Healthcare communication underwent something of a revolution during the COVID-19 pandemic, as medical providers quickly sped up their adoption of modern technology for patient communication purposes. Telehealth became the order of the day, with physicians and other healthcare staff members spending more time each day handling communication requests via patient engagement platforms such as BridgeInteract. While patient communication platforms save healthcare organizations time and money by reducing time spent on the phone or on paperwork, the fact remains that physicians still spend valuable time on electronic messaging, such as answering patients’ emails, now more than ever before. They can—and should—charge for this time just like any other service.
Impact Of Increased Patient Portal Use On Doctors
One Dr. Micheal Stillman, MD, reported that the uptick in patient messaging following the pandemic has been so overwhelming that he suffered considerable inbox-related stress and burnout ¹. In his story, he consulted colleagues, all of whom suggested different different coping strategies, but he rejected any method that would detract from the patient experience (slower or more terse replies) in favor of communicating a clear set of e-messaging guidelines to his entire patient roster. This approach led to a significant reduction in his administrative burden, and services as a good example of a transparent method for moderating online patient interaction.
Healthcare providers should follow by clearly communicating expectations for electronic communication protocols and billing based on what is legal and reasonable. But what exactly does that mean? Let’s take a look.
Is It Legal To Charge Patients For Electronic Healthcare Communication?
The answer is, yes.This was explicitly laid out by the Centers for Medicare & Medicaid Services (CMS) in 2020, when it updated its rules covering telehealth visits to allow healthcare providers to bill for eVisits, which include healthcare communications via online patient portals like BridgeInteract—with the important qualifier that these communications must be initiated by the patient ².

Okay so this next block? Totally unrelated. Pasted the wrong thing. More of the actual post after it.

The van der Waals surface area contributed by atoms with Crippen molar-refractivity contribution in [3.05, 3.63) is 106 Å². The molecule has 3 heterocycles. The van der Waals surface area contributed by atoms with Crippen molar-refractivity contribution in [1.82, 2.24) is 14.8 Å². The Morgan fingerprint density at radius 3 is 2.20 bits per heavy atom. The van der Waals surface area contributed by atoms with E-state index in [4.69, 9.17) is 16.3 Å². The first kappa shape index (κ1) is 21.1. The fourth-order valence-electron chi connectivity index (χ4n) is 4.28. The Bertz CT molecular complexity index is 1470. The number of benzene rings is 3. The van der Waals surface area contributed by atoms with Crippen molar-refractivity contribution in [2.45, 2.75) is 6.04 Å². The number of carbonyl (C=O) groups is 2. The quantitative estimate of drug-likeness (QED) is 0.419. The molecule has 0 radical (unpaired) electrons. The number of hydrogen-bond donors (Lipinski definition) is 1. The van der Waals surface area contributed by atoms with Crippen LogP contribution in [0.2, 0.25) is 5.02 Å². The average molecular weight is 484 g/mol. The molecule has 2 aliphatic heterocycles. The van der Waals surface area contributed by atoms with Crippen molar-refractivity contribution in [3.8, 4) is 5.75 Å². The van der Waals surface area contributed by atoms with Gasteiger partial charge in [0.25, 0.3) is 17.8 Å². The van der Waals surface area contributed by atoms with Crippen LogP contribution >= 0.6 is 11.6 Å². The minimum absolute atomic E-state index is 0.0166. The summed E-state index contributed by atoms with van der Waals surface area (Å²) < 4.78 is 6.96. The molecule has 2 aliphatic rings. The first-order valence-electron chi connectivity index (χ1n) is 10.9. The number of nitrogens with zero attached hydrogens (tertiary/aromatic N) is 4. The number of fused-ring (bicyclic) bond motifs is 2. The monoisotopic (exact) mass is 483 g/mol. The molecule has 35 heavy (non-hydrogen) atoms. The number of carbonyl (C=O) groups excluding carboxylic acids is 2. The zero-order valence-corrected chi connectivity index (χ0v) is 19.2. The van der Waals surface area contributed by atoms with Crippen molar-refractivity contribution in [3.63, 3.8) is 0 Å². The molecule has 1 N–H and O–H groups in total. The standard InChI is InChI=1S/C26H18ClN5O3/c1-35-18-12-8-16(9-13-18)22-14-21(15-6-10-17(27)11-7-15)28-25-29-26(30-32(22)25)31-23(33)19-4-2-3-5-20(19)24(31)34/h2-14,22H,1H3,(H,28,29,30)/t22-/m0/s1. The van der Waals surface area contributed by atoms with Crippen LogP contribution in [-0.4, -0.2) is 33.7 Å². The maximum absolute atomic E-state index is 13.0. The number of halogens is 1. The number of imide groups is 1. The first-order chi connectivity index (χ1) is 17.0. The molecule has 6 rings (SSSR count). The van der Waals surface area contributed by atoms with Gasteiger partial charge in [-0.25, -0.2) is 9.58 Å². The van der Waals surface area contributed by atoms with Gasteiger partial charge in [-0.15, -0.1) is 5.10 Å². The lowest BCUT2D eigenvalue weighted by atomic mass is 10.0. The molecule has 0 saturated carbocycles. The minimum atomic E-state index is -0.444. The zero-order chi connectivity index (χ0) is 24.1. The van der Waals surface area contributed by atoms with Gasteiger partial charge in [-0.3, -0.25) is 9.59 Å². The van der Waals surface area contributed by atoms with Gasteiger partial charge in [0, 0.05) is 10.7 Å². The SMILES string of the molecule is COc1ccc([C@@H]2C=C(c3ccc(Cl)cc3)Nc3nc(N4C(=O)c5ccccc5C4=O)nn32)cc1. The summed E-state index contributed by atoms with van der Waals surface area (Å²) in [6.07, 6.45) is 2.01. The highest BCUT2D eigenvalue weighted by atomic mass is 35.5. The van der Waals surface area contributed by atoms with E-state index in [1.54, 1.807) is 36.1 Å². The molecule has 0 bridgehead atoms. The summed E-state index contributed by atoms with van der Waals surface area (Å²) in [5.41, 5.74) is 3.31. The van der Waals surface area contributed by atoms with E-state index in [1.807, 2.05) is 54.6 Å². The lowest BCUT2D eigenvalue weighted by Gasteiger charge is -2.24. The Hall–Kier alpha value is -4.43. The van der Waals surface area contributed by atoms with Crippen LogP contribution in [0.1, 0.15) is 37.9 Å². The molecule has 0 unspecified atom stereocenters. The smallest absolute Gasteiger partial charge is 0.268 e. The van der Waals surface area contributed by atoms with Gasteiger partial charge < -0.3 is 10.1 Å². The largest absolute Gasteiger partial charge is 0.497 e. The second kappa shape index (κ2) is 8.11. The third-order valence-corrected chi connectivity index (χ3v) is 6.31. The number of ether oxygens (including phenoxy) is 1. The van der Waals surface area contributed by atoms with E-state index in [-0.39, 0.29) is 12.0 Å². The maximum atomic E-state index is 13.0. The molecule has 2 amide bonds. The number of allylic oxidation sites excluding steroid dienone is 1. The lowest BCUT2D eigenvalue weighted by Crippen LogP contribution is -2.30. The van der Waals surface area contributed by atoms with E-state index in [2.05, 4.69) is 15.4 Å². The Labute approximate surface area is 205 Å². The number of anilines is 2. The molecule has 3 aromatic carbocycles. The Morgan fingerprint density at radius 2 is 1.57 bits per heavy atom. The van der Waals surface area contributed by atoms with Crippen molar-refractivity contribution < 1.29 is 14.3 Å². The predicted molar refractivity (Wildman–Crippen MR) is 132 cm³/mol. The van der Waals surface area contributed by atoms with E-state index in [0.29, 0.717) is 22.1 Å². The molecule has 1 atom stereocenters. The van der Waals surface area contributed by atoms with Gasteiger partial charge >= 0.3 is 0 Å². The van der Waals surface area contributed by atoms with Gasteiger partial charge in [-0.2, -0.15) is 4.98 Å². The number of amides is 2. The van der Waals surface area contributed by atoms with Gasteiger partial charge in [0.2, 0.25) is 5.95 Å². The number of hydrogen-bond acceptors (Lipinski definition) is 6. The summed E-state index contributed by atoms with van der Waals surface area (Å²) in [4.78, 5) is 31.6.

The rules set out by the federal government state that a billable message must:
- be in response to a patient inquiry,
- require at least five minutes, including for research and drafting, which effectively qualifies it as a virtual visit
- include an online assessment and management of medical conditions.
In addition, the provider must have an established relationship with the patient. The billable correspondence can take place over a seven-day period, so all the back-and-forth between patient and provider in that time can be included in a single bill.
Following these clarifications from the CMS, many US healthcare organizations are implementing billing policies for answering patients’ emails or patient portal messages.
What Kinds Of Patient Communication Can You Bill For?
As more healthcare institutions adopt billing policies for the use of patient communication platforms at their own discretion, a standardized set of billable actions has yet to emerge, but for clarity, you should inform patients to obtain their consent for telehealth services and detail which particular types of communications will be billed.
This communicates expectations to patients so they do not receive “surprise” billings. Generally speaking, patients as consumers will be more satisfied with their bills if they understand they are being billed for the physician’s time, not for vague or arbitrary reasons.
It will reassure physicians that they are being appropriately compensated for their time and effort, encouraging them to set aside part of their workday to answer electronic patient communications.
Bearing in mind the above mentioned CMS rules for the billing of electronic communication, it is a good rule of thumb to list the types of patient communication that are likely to require more than five minutes of physician attention.
As a guideline, we can look to early adopters such as the Cleveland Clinic and the University of California, San Francisco (UCSF) Medical Center, which notified patients that they might be billed for the following types of messages ³⁴:
- New symptoms
- Changes or flare-ups in a long-term condition
- Checkups on care for a long-term condition
- Changes to prescribed medications